Your Car is Over Five Years Old, and the Frame Damage is Too Severe
An insurance company will consider your car totaled if it’s over five years old and has extensive frame damage.
The costs to rebuild a frame in a vehicle that old will exceed its current value.
For certainty on whether your insurer covers the repair costs, key in your car information and condition before the accident on Kelley Blue Book (KBB).
The KBB will let you know if your car still retains some value, and although it’s just a guideline, it gives you a good idea of what to expect.
Your Car is Too Old
The repair costs for a ten or twenty-year-old car with extensive frame damage almost always exceed the vehicle’s value, even if repairs are possible, and most insurance companies won’t pay to fix a car this old.
Your Car Has Driven Many Miles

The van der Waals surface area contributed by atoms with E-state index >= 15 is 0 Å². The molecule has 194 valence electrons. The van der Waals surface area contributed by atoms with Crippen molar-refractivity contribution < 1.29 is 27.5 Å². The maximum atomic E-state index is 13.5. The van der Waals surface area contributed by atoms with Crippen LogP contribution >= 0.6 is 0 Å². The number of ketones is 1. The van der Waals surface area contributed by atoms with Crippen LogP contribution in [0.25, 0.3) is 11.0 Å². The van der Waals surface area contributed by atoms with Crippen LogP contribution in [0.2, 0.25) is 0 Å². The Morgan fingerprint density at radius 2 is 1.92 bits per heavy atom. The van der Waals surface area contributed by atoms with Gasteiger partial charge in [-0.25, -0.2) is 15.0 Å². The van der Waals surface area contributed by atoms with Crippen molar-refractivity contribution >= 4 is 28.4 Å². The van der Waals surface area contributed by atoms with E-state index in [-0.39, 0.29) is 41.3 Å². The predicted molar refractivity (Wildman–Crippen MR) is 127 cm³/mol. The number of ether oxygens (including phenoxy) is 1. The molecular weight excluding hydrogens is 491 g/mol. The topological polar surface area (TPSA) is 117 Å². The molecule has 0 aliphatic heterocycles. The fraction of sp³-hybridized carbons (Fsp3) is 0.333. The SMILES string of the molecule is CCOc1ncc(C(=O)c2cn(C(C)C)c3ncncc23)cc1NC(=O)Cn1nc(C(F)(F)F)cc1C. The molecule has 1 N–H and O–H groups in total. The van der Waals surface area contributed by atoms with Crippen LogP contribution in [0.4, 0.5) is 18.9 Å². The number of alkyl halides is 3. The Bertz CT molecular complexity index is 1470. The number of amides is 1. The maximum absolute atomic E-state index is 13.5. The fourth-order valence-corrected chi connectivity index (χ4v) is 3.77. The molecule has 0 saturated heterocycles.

A car’s age and the number of miles on it are closely related, and a vehicle with a high number of miles is less valuable.
You can check the odometer to see how many miles your car has.
If the accident severely damaged the meter, you can reference previous reports to find an estimate.
Most modern vehicles can cover up to 200,000 miles. If your car’s mileage is close to that, your vehicle is considered totaled.
Can You Repair a Damaged Frame?
You can repair a damaged frame, but you should also consider the state of the vehicle post-repair.
In most cases, the adjusted frame won’t be as sturdy, putting a question mark on whether your vehicle is as safe as before.
You may have to reconsider the process if the mechanic concludes that a frame repair sacrifices safety and stability.
Repairs are usually fine if the frame damage is minor or in an area that isn’t essential for the structural integrity of the vehicle.
However, when dealing with a major component like the chassis, you put yourself, your vehicle, and other drivers at risk by proceeding with a fix that may impact functionality.
Though some insurers may insist on repairing a car with damage to essential components, most will write off the vehicle.
What is the Cost of Repairing a Damaged Frame?